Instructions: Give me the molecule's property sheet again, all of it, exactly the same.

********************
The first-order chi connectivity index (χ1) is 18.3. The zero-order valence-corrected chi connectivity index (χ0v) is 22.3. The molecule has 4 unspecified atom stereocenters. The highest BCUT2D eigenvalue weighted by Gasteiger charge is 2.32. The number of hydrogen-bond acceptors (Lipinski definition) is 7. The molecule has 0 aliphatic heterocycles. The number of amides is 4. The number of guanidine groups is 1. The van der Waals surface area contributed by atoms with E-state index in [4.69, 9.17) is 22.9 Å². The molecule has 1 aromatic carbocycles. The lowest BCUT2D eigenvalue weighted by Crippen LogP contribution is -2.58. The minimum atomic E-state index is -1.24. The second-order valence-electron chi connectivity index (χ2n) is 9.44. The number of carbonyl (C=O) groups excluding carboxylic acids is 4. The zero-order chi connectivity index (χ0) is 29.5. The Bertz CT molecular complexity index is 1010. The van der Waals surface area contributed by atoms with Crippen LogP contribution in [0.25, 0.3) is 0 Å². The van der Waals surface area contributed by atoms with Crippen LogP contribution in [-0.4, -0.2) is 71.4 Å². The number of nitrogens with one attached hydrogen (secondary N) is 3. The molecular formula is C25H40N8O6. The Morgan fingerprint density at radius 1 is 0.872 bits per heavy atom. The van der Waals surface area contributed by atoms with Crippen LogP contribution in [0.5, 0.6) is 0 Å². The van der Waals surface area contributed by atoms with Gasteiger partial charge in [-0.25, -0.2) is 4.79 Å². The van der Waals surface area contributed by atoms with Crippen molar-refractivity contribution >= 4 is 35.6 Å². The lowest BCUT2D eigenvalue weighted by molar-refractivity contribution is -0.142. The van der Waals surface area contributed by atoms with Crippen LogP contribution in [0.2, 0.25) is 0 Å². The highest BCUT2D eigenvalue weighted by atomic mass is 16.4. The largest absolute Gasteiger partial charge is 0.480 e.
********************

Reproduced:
The first-order chi connectivity index (χ1) is 18.3. The zero-order valence-corrected chi connectivity index (χ0v) is 22.3. The molecule has 4 unspecified atom stereocenters. The highest BCUT2D eigenvalue weighted by Gasteiger charge is 2.32. The number of hydrogen-bond acceptors (Lipinski definition) is 7. The molecule has 0 aliphatic heterocycles. The number of amides is 4. The number of guanidine groups is 1. The van der Waals surface area contributed by atoms with E-state index in [4.69, 9.17) is 22.9 Å². The molecule has 1 aromatic carbocycles. The lowest BCUT2D eigenvalue weighted by Crippen LogP contribution is -2.58. The minimum atomic E-state index is -1.24. The second-order valence-electron chi connectivity index (χ2n) is 9.44. The number of carbonyl (C=O) groups excluding carboxylic acids is 4. The zero-order chi connectivity index (χ0) is 29.5. The Bertz CT molecular complexity index is 1010. The van der Waals surface area contributed by atoms with Crippen LogP contribution in [0.25, 0.3) is 0 Å². The van der Waals surface area contributed by atoms with Crippen LogP contribution in [-0.4, -0.2) is 71.4 Å². The number of nitrogens with one attached hydrogen (secondary N) is 3. The molecular formula is C25H40N8O6. The Morgan fingerprint density at radius 1 is 0.872 bits per heavy atom. The van der Waals surface area contributed by atoms with Crippen LogP contribution in [0.5, 0.6) is 0 Å². The van der Waals surface area contributed by atoms with Gasteiger partial charge in [-0.25, -0.2) is 4.79 Å². The van der Waals surface area contributed by atoms with Crippen molar-refractivity contribution >= 4 is 35.6 Å². The lowest BCUT2D eigenvalue weighted by molar-refractivity contribution is -0.142. The van der Waals surface area contributed by atoms with Crippen LogP contribution in [0.2, 0.25) is 0 Å². The highest BCUT2D eigenvalue weighted by atomic mass is 16.4. The largest absolute Gasteiger partial charge is 0.480 e.